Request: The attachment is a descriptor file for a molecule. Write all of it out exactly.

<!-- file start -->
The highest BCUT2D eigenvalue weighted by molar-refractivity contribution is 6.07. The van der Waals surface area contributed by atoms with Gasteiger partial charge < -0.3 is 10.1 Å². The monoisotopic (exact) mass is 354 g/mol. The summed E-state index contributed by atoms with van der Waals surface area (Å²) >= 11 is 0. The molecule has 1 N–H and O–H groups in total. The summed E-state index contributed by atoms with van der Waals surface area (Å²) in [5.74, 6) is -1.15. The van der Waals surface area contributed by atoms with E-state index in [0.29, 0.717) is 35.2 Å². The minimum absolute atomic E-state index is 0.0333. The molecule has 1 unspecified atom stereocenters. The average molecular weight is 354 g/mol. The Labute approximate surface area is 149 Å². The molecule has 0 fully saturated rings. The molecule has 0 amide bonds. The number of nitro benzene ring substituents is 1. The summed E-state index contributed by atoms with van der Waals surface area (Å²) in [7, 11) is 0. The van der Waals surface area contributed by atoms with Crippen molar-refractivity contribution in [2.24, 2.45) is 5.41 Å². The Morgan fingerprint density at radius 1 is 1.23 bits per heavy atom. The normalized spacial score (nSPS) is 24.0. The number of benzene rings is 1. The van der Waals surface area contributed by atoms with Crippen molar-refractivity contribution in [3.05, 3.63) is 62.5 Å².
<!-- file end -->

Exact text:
The highest BCUT2D eigenvalue weighted by molar-refractivity contribution is 6.07. The van der Waals surface area contributed by atoms with Gasteiger partial charge < -0.3 is 10.1 Å². The monoisotopic (exact) mass is 354 g/mol. The summed E-state index contributed by atoms with van der Waals surface area (Å²) >= 11 is 0. The molecule has 1 N–H and O–H groups in total. The summed E-state index contributed by atoms with van der Waals surface area (Å²) in [5.74, 6) is -1.15. The van der Waals surface area contributed by atoms with E-state index in [0.29, 0.717) is 35.2 Å². The minimum absolute atomic E-state index is 0.0333. The molecule has 1 unspecified atom stereocenters. The average molecular weight is 354 g/mol. The Labute approximate surface area is 149 Å². The molecule has 0 fully saturated rings. The molecule has 0 amide bonds. The number of nitro benzene ring substituents is 1. The summed E-state index contributed by atoms with van der Waals surface area (Å²) in [7, 11) is 0. The van der Waals surface area contributed by atoms with Crippen molar-refractivity contribution in [2.24, 2.45) is 5.41 Å². The Morgan fingerprint density at radius 1 is 1.23 bits per heavy atom. The normalized spacial score (nSPS) is 24.0. The number of benzene rings is 1. The van der Waals surface area contributed by atoms with Crippen molar-refractivity contribution in [3.05, 3.63) is 62.5 Å².